Tag Archives: Cost Growth

Requirements and Cost Stability: A Case Study of the 18 Hornet Program


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Author: CDR Jay D. Bottelson, USN

Most government and industry leaders involved with Department of Defense acquisition programs emphasize the importance of requirements and cost stability. However, despite all the stated support for program element stability and acquisition reform, frequent changes are experienced in acquisition programs that affect the final end product in terms of changes to unit design, number of units procured, system and subsystem capability, as well as affecting the overall cost of the program. This study analyzes the U.S. Navy’s F/A-18A model to identify requirements changes; discern the reasons for change and the impact the resultant change made on the program (funding, schedule, capacity, etc.); and develop recommendations for limiting requirements creep, instability, and cost growth in future programs.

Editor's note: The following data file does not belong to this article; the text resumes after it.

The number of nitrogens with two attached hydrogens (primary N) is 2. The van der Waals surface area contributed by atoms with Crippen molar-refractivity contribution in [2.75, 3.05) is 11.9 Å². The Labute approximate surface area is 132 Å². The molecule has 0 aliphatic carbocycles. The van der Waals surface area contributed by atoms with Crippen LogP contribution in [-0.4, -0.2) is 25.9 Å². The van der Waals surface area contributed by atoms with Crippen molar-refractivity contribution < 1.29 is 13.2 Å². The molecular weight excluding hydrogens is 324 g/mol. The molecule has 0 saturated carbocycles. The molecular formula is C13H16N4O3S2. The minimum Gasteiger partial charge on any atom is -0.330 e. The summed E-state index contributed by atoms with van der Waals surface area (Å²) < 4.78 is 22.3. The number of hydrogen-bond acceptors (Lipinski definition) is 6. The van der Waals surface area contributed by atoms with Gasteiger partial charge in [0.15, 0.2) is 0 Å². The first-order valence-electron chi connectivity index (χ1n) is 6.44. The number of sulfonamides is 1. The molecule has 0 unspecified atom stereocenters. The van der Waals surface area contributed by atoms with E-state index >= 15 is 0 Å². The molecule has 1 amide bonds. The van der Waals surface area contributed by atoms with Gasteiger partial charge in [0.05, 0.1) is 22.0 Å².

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Cost Growth in Major Defense Acquisition: Is There a Problem? Is There a Solution?


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Author: William D. O’Neil

Cost growth in defense acquisition is both a problem in its own right and part of the larger phenomenon of programs that fail to perform as intended or desired. It is a limited but persistent phenomenon, which has not improved in any material respect over at least the past four decades; nor is it unique to defense, and it can flow from a variety of causes. A limited group of similar remedies have repeatedly been tried, but achieved very little success due to lack of clear analysis of underlying causes. Research points to a corrective technique, “taking the outside view,” or “reference class forecasting,” with clear promise for attacking the root problems.

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